Tips for managing day to day

We are often curious about things that are different and that we haven't experienced. People may want to talk to you to see how you are, but some may just want to know what has happened to you.

It can feel uncomfortable and awkward answering their questions. And you may worry about how they will react to your answers.

Sometimes you may be conscious of a change yourself, but it may not be noticeable to other people. What you want to tell others can depend on:

  • how you feel in general and about your body change
  • your relationship with the other person
  • where you are and whether other people are present.

It may be helpful to think in advance about possible questions that may make you feel awkward and possible ways of answering them.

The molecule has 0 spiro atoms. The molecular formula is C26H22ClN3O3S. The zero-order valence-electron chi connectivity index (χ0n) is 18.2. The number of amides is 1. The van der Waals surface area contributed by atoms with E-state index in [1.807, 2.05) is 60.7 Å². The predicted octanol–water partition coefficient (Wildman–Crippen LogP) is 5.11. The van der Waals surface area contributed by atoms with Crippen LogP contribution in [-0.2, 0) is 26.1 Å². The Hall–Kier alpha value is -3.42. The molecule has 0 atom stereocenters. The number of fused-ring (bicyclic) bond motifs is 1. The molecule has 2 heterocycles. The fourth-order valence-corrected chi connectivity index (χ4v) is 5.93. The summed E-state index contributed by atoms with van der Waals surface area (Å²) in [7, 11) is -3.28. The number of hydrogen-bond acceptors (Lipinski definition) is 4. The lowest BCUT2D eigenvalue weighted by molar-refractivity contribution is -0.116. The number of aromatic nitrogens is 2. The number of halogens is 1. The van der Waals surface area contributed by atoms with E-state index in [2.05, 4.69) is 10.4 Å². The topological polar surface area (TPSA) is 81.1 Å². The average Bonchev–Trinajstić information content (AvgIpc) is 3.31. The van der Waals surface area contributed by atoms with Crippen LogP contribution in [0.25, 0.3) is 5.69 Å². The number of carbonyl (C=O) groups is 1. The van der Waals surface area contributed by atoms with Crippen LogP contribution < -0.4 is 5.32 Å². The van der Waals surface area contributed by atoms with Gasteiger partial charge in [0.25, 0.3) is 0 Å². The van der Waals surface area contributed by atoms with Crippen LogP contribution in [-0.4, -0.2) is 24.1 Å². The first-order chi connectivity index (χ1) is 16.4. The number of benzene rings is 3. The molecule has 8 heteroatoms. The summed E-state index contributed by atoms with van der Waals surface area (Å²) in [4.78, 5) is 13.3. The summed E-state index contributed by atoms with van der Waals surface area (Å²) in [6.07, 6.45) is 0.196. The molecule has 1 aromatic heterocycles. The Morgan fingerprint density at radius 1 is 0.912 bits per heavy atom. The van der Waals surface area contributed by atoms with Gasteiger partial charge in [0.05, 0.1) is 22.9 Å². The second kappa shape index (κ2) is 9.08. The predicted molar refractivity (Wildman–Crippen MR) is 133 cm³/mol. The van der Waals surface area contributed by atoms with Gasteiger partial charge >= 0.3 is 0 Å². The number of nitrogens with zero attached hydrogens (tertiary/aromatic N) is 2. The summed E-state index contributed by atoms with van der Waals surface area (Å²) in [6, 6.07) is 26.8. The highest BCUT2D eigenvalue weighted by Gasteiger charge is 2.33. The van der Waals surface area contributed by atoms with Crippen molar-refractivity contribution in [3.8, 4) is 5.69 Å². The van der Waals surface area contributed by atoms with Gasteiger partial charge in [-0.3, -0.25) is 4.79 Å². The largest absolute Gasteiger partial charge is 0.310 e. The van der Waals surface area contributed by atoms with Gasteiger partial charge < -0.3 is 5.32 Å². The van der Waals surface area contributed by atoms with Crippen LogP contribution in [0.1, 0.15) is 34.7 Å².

There is no right or wrong thing to say. You can come up with different responses, which will help to prepare you for different situations. For example:

  • 'I had an operation'
  • 'I had cancer and had an operation six weeks ago.'
  • 'I had my operation to remove the cancer and am getting used to the changes, but it will take a while.'
  • 'Thank you for asking, but I don't want to talk about it.'
  • 'I had a cancer removed. I am going for more surgery in a few weeks. I can tell you more if you're interested'

You can choose how much you want to say. Most people will be happy with a short explanation on what happened.

Back to Body image after treatment

Taking control

Take control to help you feel more confident socially following changes to your body.

Effects on your sex life

Cancer treatment may affect your sex life. It can be helpful to get advice from a specialist.